Programs at the associate's level typically focus on the maintenance and repair of biomedical equipment, and bachelor's degree programs focus on device design and engineering techniques. Graduates of associate's programs typically are prepared for work as engineering technicians, or for enrollment in a bachelor's program. Those who hold a bachelor's degree in biomedical engineering can usually become engineers.
Prerequisites for entry can include a high school diploma or the equivalent and computer skills. Some program specializations include biomechanics or medical device innovation, these are often found at bachelor's level. Other requirements can include internships in a medical setting.
Associate's Degree in Biomedical Engineering Technology
An associate's degree in biomedical engineering technology will prepare students for work in healthcare settings such as hospitals and clinics. Graduates operate, troubleshoot, maintain and repair medical equipment. Students will gain exposure to patient monitors, infusion devices, electrosurgical units, pacemakers, ventilators, anesthesia machines and defibrillators, all of which may be used at their jobs every day. Coursework will include:
- Technical math
- Medical electronics
- Medical equipment and systems
- Information science and technology
Bachelor's Degree in Biomedical Engineering
Bachelor's degree students can choose to concentrate on biomechanics or medical device innovation. Those who concentrate in biomechanics study how concepts related to mechanics and dynamics can be applied to physiology and molecular biology. Students of medical device innovation learn about improvements in existing medical technologies and exploring modern biomedical inventions. Some coursework will be based on the student's specific track, but all students are required to take certain science and technology courses. Classes include:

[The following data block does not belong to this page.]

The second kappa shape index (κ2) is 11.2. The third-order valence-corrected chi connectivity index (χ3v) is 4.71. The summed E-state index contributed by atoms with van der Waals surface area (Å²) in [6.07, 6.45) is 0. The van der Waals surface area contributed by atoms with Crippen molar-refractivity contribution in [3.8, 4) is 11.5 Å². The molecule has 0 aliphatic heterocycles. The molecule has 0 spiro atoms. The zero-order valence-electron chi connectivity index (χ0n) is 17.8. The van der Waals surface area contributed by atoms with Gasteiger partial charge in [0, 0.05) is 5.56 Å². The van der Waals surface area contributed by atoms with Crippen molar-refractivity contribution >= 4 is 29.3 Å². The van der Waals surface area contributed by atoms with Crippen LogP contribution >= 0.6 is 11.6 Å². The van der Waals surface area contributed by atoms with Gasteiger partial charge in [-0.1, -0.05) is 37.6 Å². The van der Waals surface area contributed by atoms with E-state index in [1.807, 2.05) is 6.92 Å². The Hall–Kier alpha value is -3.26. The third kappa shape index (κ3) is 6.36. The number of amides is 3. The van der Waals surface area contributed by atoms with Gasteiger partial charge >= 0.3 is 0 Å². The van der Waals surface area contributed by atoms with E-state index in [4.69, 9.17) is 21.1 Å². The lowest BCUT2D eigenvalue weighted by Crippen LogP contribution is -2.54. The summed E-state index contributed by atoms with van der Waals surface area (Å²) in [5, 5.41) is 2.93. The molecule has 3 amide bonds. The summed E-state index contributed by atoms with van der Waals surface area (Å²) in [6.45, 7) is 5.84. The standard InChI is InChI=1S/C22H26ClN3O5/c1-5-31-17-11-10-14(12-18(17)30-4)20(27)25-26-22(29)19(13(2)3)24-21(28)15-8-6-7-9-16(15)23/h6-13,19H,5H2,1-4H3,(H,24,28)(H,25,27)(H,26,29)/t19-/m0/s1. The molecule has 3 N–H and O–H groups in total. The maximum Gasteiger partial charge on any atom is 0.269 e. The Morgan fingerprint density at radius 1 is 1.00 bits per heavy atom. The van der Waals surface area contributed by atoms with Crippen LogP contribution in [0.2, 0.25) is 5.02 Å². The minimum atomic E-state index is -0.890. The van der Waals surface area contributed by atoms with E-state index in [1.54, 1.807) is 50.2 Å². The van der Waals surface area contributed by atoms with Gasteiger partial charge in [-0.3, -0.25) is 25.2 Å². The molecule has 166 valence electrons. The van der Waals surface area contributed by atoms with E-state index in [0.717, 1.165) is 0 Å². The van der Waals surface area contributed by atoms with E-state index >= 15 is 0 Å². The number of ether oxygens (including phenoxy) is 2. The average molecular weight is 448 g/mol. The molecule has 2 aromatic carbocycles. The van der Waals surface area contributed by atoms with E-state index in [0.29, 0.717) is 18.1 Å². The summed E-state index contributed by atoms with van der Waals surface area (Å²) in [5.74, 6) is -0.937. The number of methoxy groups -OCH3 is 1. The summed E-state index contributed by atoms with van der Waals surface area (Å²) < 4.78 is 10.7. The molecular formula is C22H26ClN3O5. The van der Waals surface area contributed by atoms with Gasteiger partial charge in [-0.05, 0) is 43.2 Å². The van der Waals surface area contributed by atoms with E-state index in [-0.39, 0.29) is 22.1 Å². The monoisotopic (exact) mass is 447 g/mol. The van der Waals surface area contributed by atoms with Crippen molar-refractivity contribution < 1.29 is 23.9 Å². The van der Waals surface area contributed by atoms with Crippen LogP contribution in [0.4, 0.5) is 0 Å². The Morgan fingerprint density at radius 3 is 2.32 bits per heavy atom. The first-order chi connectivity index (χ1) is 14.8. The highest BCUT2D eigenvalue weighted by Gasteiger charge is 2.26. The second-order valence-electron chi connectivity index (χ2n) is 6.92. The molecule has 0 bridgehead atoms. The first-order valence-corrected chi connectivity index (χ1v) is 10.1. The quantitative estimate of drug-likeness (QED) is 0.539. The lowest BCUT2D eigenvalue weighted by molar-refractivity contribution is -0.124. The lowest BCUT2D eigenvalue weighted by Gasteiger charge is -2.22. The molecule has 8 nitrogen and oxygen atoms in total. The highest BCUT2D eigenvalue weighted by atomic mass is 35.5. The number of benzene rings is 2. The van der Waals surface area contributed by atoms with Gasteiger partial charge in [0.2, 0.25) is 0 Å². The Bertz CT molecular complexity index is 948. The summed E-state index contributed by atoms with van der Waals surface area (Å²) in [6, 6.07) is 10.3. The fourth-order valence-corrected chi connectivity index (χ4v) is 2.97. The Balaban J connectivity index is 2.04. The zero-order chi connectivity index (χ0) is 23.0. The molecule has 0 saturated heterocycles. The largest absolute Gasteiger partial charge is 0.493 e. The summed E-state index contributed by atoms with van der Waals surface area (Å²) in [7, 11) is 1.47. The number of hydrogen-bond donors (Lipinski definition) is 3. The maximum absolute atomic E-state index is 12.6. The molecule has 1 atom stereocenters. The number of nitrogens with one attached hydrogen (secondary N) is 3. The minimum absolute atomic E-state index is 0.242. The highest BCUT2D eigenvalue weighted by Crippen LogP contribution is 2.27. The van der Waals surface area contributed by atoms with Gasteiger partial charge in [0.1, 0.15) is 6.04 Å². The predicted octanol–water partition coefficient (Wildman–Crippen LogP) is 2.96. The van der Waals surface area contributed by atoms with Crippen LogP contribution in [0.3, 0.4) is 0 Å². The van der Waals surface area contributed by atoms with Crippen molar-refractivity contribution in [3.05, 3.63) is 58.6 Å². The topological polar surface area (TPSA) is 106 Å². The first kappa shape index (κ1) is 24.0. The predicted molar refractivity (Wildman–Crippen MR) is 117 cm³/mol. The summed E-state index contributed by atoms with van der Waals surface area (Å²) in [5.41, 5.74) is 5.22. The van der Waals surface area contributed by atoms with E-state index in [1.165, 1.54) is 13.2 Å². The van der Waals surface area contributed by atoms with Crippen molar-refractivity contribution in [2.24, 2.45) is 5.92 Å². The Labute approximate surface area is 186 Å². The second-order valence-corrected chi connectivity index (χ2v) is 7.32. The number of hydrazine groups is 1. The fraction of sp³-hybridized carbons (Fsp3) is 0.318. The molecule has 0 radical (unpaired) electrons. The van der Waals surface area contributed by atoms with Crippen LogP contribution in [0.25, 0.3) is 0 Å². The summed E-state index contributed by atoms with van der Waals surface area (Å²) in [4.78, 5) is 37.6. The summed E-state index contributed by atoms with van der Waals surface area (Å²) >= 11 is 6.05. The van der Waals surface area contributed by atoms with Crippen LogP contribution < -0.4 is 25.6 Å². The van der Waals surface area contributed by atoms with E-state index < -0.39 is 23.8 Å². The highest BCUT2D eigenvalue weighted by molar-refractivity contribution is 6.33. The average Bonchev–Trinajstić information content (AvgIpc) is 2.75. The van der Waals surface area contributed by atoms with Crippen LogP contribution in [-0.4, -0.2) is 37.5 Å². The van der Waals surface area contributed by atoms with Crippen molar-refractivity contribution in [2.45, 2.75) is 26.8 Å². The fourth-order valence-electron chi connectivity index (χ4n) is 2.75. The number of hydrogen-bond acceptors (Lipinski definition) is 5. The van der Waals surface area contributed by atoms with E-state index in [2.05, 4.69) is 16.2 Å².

- Quantitative methods
- Computer communications
- Patient safety
- Written communication for science
- Human biology
Popular Career Options
Graduates of associate's degree programs in biomedical engineering technology find careers assisting in the healthcare field. Graduates will have built a solid foundation through coursework and internship experience. Some popular career options include the following:
- Biomedical engineering technician
- Instrument calibration technician
Most engineering and technical manufacturing jobs require at least a bachelor's degree. Those who hold a biomedical engineering bachelor's degree use their engineering design and medical equipment development skills in the following settings:
- Drug companies
- Assisted living facilities
- Public health agencies
For students looking to narrow their focus even further than during the bachelor's degree, a master's degree in biomedical engineering may be in order. This program will better provide students with the experience and knowledge for careers in research, or it will train those interested in working in clinical environments.
Students looking to become a biomedical engineering major can choose from an associate's degree in biomedical engineering technology or a bachelor's in biomedical engineering. Typical courses include computer communications at associate's level and drug compliance at bachelor's level.